PAWNIT. DREAMLAND PLUS. PAPPAS PIZZERIA. COLONY FRIED CHICKEN.
Acute and obtuse intersections, a convergence of maze-land streets with too much hubris to run straight and perpendicular, where the Prospect 2/5 train screeches overhead, over this disconcerting web of bi-ways that run through Mr. Bronck’s asphalted land.
At this hot urban confluence of people and the things that move them, my friend meets me. He has run a race through and around the Bronx zoo, and he looks like he’s run a race with the sun beating down on him, and the combination of this look and the impact it must inevitably have on his spirit now, makes him say, “You sure you don’t want to hop that train a bit farther south? Be closer to Manhattan?” “No. Let’s walk.” “Where are we, anyway?” “I don’t know. You told me to get off the train. So I got off.” He’d told me on a cell call to get off the train where I was. I was on the elevated 2/5, the doors opened, so I left, and came down here. “Well,” he says. “Let’s go then.”
E160 Street and Union Avenue lead us to the extensive McKinley Houses, a semi-autonomous-looking city of beige brick giants and hundreds of neatly stacked little windows, a NYCHA housing outfit. The beige and tan monoliths reach in exasperation over the bare tree boughs to the unseasonably hellish sun. The bricks sizzle. They seem to relish it. We begin to sizzle. We do not relish it.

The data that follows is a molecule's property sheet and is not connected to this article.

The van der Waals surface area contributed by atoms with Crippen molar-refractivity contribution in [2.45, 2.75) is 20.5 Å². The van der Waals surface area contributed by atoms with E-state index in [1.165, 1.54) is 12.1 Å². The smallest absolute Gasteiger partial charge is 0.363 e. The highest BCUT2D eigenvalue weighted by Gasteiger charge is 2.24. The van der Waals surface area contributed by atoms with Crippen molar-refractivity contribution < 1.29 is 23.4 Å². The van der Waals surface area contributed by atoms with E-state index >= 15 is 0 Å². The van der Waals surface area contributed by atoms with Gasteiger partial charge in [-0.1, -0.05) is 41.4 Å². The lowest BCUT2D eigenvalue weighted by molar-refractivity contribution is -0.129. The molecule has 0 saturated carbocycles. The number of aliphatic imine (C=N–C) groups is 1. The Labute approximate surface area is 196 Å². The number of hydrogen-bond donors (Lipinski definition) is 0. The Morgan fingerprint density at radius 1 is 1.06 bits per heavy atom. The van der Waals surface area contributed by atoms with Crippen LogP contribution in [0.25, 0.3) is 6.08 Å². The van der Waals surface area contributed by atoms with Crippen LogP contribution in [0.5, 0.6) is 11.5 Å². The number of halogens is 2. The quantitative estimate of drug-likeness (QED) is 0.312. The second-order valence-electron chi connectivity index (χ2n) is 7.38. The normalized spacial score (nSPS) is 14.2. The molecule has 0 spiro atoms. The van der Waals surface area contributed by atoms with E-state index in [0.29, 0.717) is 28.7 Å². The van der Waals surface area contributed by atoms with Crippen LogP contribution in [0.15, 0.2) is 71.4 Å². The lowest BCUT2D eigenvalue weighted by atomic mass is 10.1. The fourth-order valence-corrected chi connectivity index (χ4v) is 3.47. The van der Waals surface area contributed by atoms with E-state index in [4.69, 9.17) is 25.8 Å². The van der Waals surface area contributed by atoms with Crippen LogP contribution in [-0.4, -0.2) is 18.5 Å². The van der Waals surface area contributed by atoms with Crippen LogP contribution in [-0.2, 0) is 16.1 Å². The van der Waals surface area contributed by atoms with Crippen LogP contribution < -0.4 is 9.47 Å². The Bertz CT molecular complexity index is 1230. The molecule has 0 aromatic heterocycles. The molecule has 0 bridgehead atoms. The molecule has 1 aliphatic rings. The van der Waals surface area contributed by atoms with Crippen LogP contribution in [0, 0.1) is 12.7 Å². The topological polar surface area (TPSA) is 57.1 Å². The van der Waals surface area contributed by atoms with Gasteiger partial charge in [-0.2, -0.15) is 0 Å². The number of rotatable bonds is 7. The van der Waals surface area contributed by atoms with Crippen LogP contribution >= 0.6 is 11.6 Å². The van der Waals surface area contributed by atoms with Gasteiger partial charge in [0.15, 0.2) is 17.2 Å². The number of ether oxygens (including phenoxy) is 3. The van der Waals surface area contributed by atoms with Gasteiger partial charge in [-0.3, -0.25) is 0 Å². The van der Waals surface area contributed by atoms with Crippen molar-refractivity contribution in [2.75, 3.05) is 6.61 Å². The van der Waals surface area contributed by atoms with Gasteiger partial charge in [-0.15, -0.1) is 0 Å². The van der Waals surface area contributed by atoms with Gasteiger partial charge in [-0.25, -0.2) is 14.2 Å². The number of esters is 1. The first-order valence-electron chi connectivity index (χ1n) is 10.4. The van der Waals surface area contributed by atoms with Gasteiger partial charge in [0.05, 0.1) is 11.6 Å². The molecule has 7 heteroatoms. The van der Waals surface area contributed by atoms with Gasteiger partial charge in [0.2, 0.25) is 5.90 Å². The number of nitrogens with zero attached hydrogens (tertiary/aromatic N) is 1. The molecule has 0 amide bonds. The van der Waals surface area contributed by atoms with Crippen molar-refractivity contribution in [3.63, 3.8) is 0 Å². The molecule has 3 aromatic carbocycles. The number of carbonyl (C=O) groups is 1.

Chicken bones and smudges of dog shit on the sidewalk lead the way north. Some struggling trees hide the pavement from unwanted sun, but the sweat begins to pour.
"Let me tell ya, the Bronx zoo was fun."
"You could see the gorillas playing with each other. Obviously playing. You know, we're basically gorillas, they're basically us. Wild."
"I remember learning that we're also basically bananas, genetically."
To the left, people quietly organize the trash outside neat two-story row houses. To the right, lush weeds reclaim the steep slope of an empty lot. The greenery refreshes, right up to the granite foundation of an old church. Graffiti covers the stones, but the artists have left holes hear and there that reveal the sparkling ingredients of granite. A short, inconsequential building, though stately in its declaration of presence against the street: Unlike the other buildings—the row houses, the apartment blocks—this old church runs far up, close to the sidewalk edge, only a couple of feet shy of standing flush with the grey street. The pointed windows at street level are long-barred, the iron gratings rusty and eaten through by a century of wet springs and humid New York summers. The old wooden door at the street is locked and fixed permanently shut with heavy slabs of unfinished wood. But around the corner we see the functioning entrance to this functioning church. A bucolic, winding path leads through spring orchids and roses up to the open doors of the sanctuary. Respite from Bronck's New-World sun. We take a left.